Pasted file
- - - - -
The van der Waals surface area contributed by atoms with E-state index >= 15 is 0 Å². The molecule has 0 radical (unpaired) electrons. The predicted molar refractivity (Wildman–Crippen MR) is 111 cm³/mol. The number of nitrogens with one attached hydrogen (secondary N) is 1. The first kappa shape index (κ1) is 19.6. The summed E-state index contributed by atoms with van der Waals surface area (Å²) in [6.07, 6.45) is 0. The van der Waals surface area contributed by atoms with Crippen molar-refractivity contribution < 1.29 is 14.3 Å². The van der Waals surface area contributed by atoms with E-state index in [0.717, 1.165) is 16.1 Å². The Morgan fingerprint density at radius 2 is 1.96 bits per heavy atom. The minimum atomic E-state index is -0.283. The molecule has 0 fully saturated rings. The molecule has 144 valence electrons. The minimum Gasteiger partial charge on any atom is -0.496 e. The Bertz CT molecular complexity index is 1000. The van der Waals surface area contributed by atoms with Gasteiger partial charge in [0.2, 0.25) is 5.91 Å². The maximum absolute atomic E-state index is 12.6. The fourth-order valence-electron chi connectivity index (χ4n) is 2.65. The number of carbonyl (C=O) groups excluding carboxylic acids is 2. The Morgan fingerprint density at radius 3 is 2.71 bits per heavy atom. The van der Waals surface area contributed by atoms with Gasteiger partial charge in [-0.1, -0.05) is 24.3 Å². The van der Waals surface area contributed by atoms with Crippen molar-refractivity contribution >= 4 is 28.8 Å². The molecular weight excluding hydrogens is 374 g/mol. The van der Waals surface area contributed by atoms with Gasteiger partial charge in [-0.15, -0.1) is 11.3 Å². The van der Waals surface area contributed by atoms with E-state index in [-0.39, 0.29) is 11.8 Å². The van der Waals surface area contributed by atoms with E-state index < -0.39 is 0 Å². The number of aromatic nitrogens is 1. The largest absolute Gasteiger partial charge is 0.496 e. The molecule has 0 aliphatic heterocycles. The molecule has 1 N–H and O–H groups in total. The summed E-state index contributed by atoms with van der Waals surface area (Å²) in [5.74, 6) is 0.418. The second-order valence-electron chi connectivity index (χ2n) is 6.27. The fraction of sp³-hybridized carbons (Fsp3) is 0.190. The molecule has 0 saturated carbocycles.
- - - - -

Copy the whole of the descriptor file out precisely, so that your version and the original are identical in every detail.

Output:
The van der Waals surface area contributed by atoms with E-state index >= 15 is 0 Å². The molecule has 0 radical (unpaired) electrons. The predicted molar refractivity (Wildman–Crippen MR) is 111 cm³/mol. The number of nitrogens with one attached hydrogen (secondary N) is 1. The first kappa shape index (κ1) is 19.6. The summed E-state index contributed by atoms with van der Waals surface area (Å²) in [6.07, 6.45) is 0. The van der Waals surface area contributed by atoms with Crippen molar-refractivity contribution < 1.29 is 14.3 Å². The van der Waals surface area contributed by atoms with E-state index in [0.717, 1.165) is 16.1 Å². The Morgan fingerprint density at radius 2 is 1.96 bits per heavy atom. The minimum atomic E-state index is -0.283. The molecule has 0 fully saturated rings. The molecule has 144 valence electrons. The minimum Gasteiger partial charge on any atom is -0.496 e. The Bertz CT molecular complexity index is 1000. The van der Waals surface area contributed by atoms with Gasteiger partial charge in [0.2, 0.25) is 5.91 Å². The maximum absolute atomic E-state index is 12.6. The fourth-order valence-electron chi connectivity index (χ4n) is 2.65. The number of carbonyl (C=O) groups excluding carboxylic acids is 2. The Morgan fingerprint density at radius 3 is 2.71 bits per heavy atom. The van der Waals surface area contributed by atoms with Gasteiger partial charge in [-0.1, -0.05) is 24.3 Å². The van der Waals surface area contributed by atoms with Crippen molar-refractivity contribution >= 4 is 28.8 Å². The molecular weight excluding hydrogens is 374 g/mol. The van der Waals surface area contributed by atoms with Gasteiger partial charge in [-0.15, -0.1) is 11.3 Å². The van der Waals surface area contributed by atoms with E-state index in [-0.39, 0.29) is 11.8 Å². The van der Waals surface area contributed by atoms with E-state index < -0.39 is 0 Å². The number of aromatic nitrogens is 1. The largest absolute Gasteiger partial charge is 0.496 e. The molecule has 0 aliphatic heterocycles. The molecule has 1 N–H and O–H groups in total. The summed E-state index contributed by atoms with van der Waals surface area (Å²) in [5.74, 6) is 0.418. The second-order valence-electron chi connectivity index (χ2n) is 6.27. The fraction of sp³-hybridized carbons (Fsp3) is 0.190. The molecule has 0 saturated carbocycles.